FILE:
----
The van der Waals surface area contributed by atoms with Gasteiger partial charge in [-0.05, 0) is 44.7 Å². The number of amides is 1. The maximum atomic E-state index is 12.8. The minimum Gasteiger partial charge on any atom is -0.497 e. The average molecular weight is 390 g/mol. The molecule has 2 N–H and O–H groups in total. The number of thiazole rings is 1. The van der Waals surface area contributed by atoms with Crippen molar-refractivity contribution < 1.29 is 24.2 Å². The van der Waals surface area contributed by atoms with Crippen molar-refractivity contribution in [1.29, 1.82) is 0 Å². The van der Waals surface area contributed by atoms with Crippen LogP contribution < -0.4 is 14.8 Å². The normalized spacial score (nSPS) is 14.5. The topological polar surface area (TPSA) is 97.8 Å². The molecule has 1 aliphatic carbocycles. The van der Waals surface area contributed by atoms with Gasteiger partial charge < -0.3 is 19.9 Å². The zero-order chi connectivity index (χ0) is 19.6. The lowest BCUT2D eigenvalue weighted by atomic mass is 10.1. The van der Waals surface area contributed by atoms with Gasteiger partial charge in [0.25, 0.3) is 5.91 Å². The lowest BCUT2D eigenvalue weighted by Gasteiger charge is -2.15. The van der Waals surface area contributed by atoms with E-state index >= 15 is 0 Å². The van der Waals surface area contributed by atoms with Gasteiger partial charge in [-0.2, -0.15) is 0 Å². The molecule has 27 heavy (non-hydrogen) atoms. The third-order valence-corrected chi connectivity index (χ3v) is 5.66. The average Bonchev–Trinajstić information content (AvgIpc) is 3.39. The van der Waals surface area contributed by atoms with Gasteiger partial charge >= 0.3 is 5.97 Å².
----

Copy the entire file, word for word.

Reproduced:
The van der Waals surface area contributed by atoms with Gasteiger partial charge in [-0.05, 0) is 44.7 Å². The number of amides is 1. The maximum atomic E-state index is 12.8. The minimum Gasteiger partial charge on any atom is -0.497 e. The average molecular weight is 390 g/mol. The molecule has 2 N–H and O–H groups in total. The number of thiazole rings is 1. The van der Waals surface area contributed by atoms with Crippen molar-refractivity contribution < 1.29 is 24.2 Å². The van der Waals surface area contributed by atoms with Crippen molar-refractivity contribution in [1.29, 1.82) is 0 Å². The van der Waals surface area contributed by atoms with Crippen LogP contribution < -0.4 is 14.8 Å². The normalized spacial score (nSPS) is 14.5. The topological polar surface area (TPSA) is 97.8 Å². The molecule has 1 aliphatic carbocycles. The van der Waals surface area contributed by atoms with Gasteiger partial charge < -0.3 is 19.9 Å². The zero-order chi connectivity index (χ0) is 19.6. The lowest BCUT2D eigenvalue weighted by atomic mass is 10.1. The van der Waals surface area contributed by atoms with Gasteiger partial charge in [0.25, 0.3) is 5.91 Å². The lowest BCUT2D eigenvalue weighted by Gasteiger charge is -2.15. The van der Waals surface area contributed by atoms with E-state index >= 15 is 0 Å². The van der Waals surface area contributed by atoms with Gasteiger partial charge in [-0.2, -0.15) is 0 Å². The molecule has 27 heavy (non-hydrogen) atoms. The third-order valence-corrected chi connectivity index (χ3v) is 5.66. The average Bonchev–Trinajstić information content (AvgIpc) is 3.39. The van der Waals surface area contributed by atoms with Gasteiger partial charge >= 0.3 is 5.97 Å².